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Mentoring by mother, other pastors sustains pastor

By Yvonne Lopez-Morton

The people who have mentored Pastor Eugene Singleton—from his mother to fellow pastors—inspire his determination to continue his ministry at the age of 70, despite challenges of sustaining a small congregation.

As pastor of St. Matthew’s Institutional Baptist Church for more than 16 years, Eugene led his church a few years ago from a 1918 deteriorating building at Hartson and Arthur to a new location in West Spokane on Sunset Blvd.

“We had more pigeons in the church than members,” Eugene quipped.

The four local pastors who mentored him informed him of the challenges of ministry—letting him know that being a pastor would not pay much, that he would have to be self sufficient and that he would often be called to hold onto his faith.

Prepared for doing ministry with limited funding, he and the congregation reach out, seeking partners to serve people coming for food, referring people seeking gas money or a place to sleep, finding ways to help underprivileged people and visiting people in nearby prisons.

“As a small, older, not-very-prosperous congregation, we never have enough hands to do everything,” he said, “but it doesn’t take many people to do good things.  Where Jesus is there is power.”

While it was clear that St. Matthews needed to move, expenses kept them from finding a new church building.

Help came from a ministry on the West Plains.  Pastor Dale Jenkins of the Airway Heights Southern Baptist Church came to him with an offer he could not refuse—the donation of a church building at no cost.

After speaking to Dale, Eugene informed his trustees and congregation, who came to a consensus to accept the offer.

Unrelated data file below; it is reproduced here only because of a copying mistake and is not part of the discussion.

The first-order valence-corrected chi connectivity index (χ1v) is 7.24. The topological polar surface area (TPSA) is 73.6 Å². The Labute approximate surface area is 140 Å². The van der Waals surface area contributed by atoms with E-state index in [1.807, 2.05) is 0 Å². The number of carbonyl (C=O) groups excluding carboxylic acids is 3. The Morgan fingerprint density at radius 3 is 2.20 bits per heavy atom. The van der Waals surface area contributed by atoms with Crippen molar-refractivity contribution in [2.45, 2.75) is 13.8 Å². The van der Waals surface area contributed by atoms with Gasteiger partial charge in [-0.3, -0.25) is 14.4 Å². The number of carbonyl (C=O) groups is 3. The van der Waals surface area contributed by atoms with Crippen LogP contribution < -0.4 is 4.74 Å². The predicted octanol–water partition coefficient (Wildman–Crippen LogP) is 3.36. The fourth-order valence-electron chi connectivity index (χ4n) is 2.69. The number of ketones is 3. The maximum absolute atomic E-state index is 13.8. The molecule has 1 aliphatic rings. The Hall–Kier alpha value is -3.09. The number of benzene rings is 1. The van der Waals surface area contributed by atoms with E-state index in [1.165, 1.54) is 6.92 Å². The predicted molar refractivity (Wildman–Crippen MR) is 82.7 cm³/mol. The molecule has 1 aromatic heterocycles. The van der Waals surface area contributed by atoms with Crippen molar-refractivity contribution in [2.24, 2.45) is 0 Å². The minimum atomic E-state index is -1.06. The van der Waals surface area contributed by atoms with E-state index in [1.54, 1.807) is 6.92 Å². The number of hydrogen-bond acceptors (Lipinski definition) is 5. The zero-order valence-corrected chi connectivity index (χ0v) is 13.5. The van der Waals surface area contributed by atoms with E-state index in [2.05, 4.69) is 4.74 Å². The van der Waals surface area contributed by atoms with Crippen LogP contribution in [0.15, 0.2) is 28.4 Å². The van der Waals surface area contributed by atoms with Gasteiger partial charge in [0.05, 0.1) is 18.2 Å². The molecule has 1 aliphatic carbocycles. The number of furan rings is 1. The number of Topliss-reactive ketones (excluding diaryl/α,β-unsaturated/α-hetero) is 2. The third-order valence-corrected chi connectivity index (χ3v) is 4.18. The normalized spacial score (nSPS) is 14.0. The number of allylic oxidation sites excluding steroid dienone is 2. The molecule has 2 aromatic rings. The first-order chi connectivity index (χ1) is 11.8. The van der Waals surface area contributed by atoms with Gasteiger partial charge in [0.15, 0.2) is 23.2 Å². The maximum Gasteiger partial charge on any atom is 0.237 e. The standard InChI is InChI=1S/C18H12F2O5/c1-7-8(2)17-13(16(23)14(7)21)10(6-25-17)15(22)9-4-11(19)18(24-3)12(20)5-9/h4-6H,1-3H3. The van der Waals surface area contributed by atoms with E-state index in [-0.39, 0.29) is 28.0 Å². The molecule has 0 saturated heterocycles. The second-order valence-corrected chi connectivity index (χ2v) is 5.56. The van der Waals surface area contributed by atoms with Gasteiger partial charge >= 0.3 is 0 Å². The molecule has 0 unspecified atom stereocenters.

The church moved into the building in November 2006

“Thanks to the generosity of the faith community, our church did not spend a penny out of church pockets for our new church,” Eugene said.  “It is amazing how God works.”

In addition to the building, the donation included an inspection and fees related to turning the building over to St. Matthews.

An only child, born in Alabama and reared as a Southern Baptist, he moved from Jefferson to Mobile, Ala., and to Vaden, Miss.

“Mother was a great influence and my primary mentor.  She was firm, but she loved me,” he said.

Their life centered around church.  Not having a car, they rode in a mule-drawn wagon that picked them up for church.

His mother worked in a restaurant from 6 a.m.  to 7 p.m., walking to work through the woods, sometimes returning with her legs bleeding from the branches.

Every Saturday, he helped his mother hunt and bag red clay, which was eaten for its nutritional and mineral value.  Neighbors would give them donations for the clay.

Eugene said that today people in the South still eat the red clay.  Sites on the internet sell red clay and speak of its health value.

Telling of the resourcefulness needed for his early years, Eugene shared a story of finding a discarded TV, carrying it home three miles to discover it had no sound.  Two weeks later he found another TV that had no picture.  Between the two, they had both sound and a picture.

At 16, he drove a bus part-time to earn money to pay tuition at a Presbyterian school.

At 19, he joined the army and served for two years.  In 1960, he enlisted in the Air Force and first came to Spokane in 1961.  He was stationed at Fairchild Air Force Base until 1966.

While here, he met his wife, Clementeen, and they married in 1962.  She had two children, and they had a son, Tracy Singleton, who died at the age of 42.